Grolier Pioneers the E-Frontier
-Heather Vogel Frederick "In our business, electronic publishing is not a threat, it's a new frontier," says Phil Friedman, v-p and publisher of Grolier Educational, a Scholastic company. "We decided that if we were going to be successful, this is where we've got to be, and we're there."
Grolier has always been at the forefront of encyclopedia publishing in an electronic format, he says, dating back to the late 1980s when the company launched the first CD-ROM version of its academic encyclopedia, which in the early '90s became the first Grolier Multimedia Encyclopedia. Now, he notes, "as CD-ROM has waned as a distribution medium, we have been moving our business into online delivery."
This began in December of 1996 with the launch of Grolier Online, an online, subscription-based, educational portal (go.grolier.com), which at this point is aimed primarily at schools and public libraries.
At the same time, says Friedman, "print has remained strong for us. We have steady sales of our Encyclopedia Americana and The New Book of Knowledge, and we see that continuing for the foreseeable future."
As for the comparative advantages and disadvantages of the two mediums, Friedman notes "it's all in the eye of the beholder. Certainly in print you have the tactile experience, but I think the key thing in electronic publishing is that we're able to broaden the material we present in the encyclopedia itself by linking it to third-party databases. Print offers bibliographic citations that, if you want, you can get up and go to a shelf and check, but with hyperlinking and Web linking, we send you directly there with just a click. That's a major advantage, we think."
Another advantage e-publishing offers is the ability to update reference information more frequently. "With our print encyclopedias, we have always been and continue to be on an annual revision cycle," Friedman explains. "But with our electronic databases, we are updating as frequently as weekly."
Perhaps the most important feature the electronic format offers, he says, is the Grolier Internet index. "Besides the six databases that we own and maintain on the site, we also have this index, which is a database of many thousands of Web sites that our own editorial team has researched and annotated and linked us to," says Friedman. "We think of this as a sort of 'Best of the Web'-where we preresearch a subject and offer subscribers the best five or six sites, rather than directing them to Yahoo for some 100,000 sites."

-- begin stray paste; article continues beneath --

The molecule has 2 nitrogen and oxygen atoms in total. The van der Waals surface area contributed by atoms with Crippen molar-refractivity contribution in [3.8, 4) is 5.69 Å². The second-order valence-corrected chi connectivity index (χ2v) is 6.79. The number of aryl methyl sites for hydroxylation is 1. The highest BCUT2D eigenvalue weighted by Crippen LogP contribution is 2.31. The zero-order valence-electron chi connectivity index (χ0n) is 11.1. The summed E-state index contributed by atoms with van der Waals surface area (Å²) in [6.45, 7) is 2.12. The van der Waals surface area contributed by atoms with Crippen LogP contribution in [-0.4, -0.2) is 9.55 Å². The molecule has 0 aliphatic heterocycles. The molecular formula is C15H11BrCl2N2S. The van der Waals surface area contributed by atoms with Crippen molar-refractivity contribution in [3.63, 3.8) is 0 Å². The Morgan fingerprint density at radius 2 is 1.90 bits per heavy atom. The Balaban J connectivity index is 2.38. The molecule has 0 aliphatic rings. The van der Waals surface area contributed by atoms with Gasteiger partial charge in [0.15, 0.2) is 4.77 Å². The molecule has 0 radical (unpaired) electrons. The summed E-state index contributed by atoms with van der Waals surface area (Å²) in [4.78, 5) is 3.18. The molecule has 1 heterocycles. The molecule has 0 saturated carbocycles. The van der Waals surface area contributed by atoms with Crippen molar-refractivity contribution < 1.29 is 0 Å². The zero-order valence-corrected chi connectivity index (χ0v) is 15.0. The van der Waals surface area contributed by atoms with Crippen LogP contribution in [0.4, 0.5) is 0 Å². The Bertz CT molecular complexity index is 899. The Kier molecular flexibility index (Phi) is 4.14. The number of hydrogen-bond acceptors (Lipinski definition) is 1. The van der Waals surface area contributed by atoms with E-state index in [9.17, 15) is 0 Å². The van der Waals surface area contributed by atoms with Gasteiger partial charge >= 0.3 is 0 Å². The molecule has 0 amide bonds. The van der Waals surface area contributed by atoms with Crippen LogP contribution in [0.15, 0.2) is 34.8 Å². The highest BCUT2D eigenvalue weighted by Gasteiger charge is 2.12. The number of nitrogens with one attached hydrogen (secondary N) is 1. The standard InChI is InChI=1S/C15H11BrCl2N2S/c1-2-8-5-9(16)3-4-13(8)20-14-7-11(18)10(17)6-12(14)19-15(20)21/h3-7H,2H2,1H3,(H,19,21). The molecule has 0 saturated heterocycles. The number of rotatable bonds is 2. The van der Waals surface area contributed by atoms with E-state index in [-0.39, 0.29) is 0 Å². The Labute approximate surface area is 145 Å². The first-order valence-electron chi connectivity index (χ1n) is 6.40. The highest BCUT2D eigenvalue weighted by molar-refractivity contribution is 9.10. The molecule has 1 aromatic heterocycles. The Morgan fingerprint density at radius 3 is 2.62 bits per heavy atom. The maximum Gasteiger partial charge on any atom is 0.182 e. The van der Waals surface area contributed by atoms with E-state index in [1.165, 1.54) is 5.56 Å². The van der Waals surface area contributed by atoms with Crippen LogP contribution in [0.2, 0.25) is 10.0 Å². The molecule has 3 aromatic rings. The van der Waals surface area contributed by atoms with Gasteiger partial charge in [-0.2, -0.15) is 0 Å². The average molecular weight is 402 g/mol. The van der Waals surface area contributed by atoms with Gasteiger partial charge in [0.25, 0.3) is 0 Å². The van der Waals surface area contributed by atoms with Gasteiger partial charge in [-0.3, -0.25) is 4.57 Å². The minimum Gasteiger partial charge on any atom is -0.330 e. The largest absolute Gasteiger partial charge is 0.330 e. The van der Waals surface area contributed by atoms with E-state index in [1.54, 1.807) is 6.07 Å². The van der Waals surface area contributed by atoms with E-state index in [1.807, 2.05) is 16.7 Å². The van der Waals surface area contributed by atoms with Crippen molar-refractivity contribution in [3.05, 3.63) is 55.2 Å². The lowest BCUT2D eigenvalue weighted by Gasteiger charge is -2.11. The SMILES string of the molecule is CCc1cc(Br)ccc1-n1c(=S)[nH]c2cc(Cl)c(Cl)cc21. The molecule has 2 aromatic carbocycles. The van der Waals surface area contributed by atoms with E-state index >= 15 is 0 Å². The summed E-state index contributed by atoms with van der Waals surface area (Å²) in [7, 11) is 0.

This feature is "very important" in the educational market particularly, he notes. "It drives them crazy in the schools when kids come into the library and waste all their time surfing. It's very advantageous for students to go to our preselected Web links, get the information they need and get their papers done."
Thus far, the electronic arena hasn't influenced Grolier's marketing strategy all that much, although that may change in the future. "Right now, our customers are making both print and electronic decisions primarily through traditional print sources like Publishers Weekly or Library Journal," Friedman says, "so most of our marketing is still focused in the print world even for e-products. But there are other things we are experimenting with, such as some list servers and banner ads in Library Journal Digital."
A Web site (publishing.grolier.com) offers an online searchable catalogue, which is about to be enhanced, as well as curriculum correlation for their titles. In Friedman's words, "Certainly this is becoming a more and more important aspect of marketing." As for Grolier's editorial team, he adds, "we made the decision as a company very early on that our editorial staff would work on all platforms."
Overall, he says the expansion into electronic publishing "has been fun for us and for our editorial staff. Being able to put all this information into e-format is very invigorating, and people here have been very energized over the past four or five years working on this."